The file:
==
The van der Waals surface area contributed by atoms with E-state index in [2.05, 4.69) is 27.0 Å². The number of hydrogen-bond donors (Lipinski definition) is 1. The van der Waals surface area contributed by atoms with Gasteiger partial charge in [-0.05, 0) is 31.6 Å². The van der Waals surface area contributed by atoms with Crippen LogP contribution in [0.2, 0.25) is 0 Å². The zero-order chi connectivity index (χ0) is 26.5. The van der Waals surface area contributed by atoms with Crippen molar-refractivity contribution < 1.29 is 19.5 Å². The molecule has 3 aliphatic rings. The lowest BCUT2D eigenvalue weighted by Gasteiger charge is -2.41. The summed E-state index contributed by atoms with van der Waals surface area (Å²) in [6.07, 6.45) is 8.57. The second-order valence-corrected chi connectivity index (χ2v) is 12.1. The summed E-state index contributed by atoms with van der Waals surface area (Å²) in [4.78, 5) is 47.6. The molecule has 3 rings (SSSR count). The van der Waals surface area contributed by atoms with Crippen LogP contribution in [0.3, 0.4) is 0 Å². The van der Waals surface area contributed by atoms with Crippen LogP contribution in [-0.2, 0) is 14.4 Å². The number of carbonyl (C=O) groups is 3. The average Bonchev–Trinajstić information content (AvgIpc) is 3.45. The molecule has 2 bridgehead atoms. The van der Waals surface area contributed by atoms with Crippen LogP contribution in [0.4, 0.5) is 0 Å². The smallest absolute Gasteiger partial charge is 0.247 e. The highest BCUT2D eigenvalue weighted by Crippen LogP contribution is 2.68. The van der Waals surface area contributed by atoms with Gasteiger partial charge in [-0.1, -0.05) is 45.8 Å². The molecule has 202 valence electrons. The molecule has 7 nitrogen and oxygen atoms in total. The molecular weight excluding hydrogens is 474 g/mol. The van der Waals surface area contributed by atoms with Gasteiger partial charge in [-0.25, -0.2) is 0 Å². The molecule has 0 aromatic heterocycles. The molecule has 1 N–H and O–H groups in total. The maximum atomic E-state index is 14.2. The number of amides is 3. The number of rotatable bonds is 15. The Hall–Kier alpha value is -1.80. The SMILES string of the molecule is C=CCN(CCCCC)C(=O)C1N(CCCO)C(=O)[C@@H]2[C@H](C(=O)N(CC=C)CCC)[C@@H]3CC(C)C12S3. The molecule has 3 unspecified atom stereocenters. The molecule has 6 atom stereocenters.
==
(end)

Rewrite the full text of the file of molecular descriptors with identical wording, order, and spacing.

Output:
The van der Waals surface area contributed by atoms with E-state index in [2.05, 4.69) is 27.0 Å². The number of hydrogen-bond donors (Lipinski definition) is 1. The van der Waals surface area contributed by atoms with Gasteiger partial charge in [-0.05, 0) is 31.6 Å². The van der Waals surface area contributed by atoms with Crippen LogP contribution in [0.2, 0.25) is 0 Å². The zero-order chi connectivity index (χ0) is 26.5. The van der Waals surface area contributed by atoms with Crippen molar-refractivity contribution < 1.29 is 19.5 Å². The molecule has 3 aliphatic rings. The lowest BCUT2D eigenvalue weighted by Gasteiger charge is -2.41. The summed E-state index contributed by atoms with van der Waals surface area (Å²) in [6.07, 6.45) is 8.57. The second-order valence-corrected chi connectivity index (χ2v) is 12.1. The summed E-state index contributed by atoms with van der Waals surface area (Å²) in [4.78, 5) is 47.6. The molecule has 3 rings (SSSR count). The van der Waals surface area contributed by atoms with Crippen LogP contribution in [0.3, 0.4) is 0 Å². The van der Waals surface area contributed by atoms with Crippen LogP contribution in [-0.2, 0) is 14.4 Å². The number of carbonyl (C=O) groups is 3. The average Bonchev–Trinajstić information content (AvgIpc) is 3.45. The molecule has 2 bridgehead atoms. The van der Waals surface area contributed by atoms with Crippen LogP contribution in [0.4, 0.5) is 0 Å². The smallest absolute Gasteiger partial charge is 0.247 e. The highest BCUT2D eigenvalue weighted by Crippen LogP contribution is 2.68. The van der Waals surface area contributed by atoms with Gasteiger partial charge in [-0.1, -0.05) is 45.8 Å². The molecule has 202 valence electrons. The molecule has 7 nitrogen and oxygen atoms in total. The molecular weight excluding hydrogens is 474 g/mol. The van der Waals surface area contributed by atoms with Gasteiger partial charge in [-0.25, -0.2) is 0 Å². The molecule has 0 aromatic heterocycles. The molecule has 1 N–H and O–H groups in total. The maximum atomic E-state index is 14.2. The number of amides is 3. The number of rotatable bonds is 15. The Hall–Kier alpha value is -1.80. The SMILES string of the molecule is C=CCN(CCCCC)C(=O)C1N(CCCO)C(=O)[C@@H]2[C@H](C(=O)N(CC=C)CCC)[C@@H]3CC(C)C12S3. The molecule has 3 unspecified atom stereocenters. The molecule has 6 atom stereocenters.